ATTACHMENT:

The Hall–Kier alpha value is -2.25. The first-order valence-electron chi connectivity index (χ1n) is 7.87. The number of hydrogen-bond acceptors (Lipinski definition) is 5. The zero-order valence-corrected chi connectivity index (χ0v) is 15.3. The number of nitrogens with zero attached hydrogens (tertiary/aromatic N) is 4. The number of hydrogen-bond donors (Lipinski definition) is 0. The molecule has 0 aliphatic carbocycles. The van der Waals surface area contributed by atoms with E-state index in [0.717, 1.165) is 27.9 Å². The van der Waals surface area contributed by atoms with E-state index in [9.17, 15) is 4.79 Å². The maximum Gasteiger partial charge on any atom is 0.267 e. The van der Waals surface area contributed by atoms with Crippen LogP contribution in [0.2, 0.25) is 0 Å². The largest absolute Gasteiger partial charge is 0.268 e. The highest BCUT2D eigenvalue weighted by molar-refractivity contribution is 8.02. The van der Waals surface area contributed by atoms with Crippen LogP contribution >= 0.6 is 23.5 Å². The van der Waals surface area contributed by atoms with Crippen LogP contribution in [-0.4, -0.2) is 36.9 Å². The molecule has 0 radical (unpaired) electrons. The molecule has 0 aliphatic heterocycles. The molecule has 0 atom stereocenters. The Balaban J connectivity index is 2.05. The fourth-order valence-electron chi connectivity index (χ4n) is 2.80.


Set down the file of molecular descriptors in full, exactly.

The Hall–Kier alpha value is -2.25. The first-order valence-electron chi connectivity index (χ1n) is 7.87. The number of hydrogen-bond acceptors (Lipinski definition) is 5. The zero-order valence-corrected chi connectivity index (χ0v) is 15.3. The number of nitrogens with zero attached hydrogens (tertiary/aromatic N) is 4. The number of hydrogen-bond donors (Lipinski definition) is 0. The molecule has 0 aliphatic carbocycles. The van der Waals surface area contributed by atoms with E-state index in [0.717, 1.165) is 27.9 Å². The van der Waals surface area contributed by atoms with E-state index in [9.17, 15) is 4.79 Å². The maximum Gasteiger partial charge on any atom is 0.267 e. The van der Waals surface area contributed by atoms with Crippen LogP contribution in [0.2, 0.25) is 0 Å². The largest absolute Gasteiger partial charge is 0.268 e. The highest BCUT2D eigenvalue weighted by molar-refractivity contribution is 8.02. The van der Waals surface area contributed by atoms with Crippen LogP contribution >= 0.6 is 23.5 Å². The van der Waals surface area contributed by atoms with Crippen LogP contribution in [-0.4, -0.2) is 36.9 Å². The molecule has 0 radical (unpaired) electrons. The molecule has 0 aliphatic heterocycles. The molecule has 0 atom stereocenters. The Balaban J connectivity index is 2.05. The fourth-order valence-electron chi connectivity index (χ4n) is 2.80.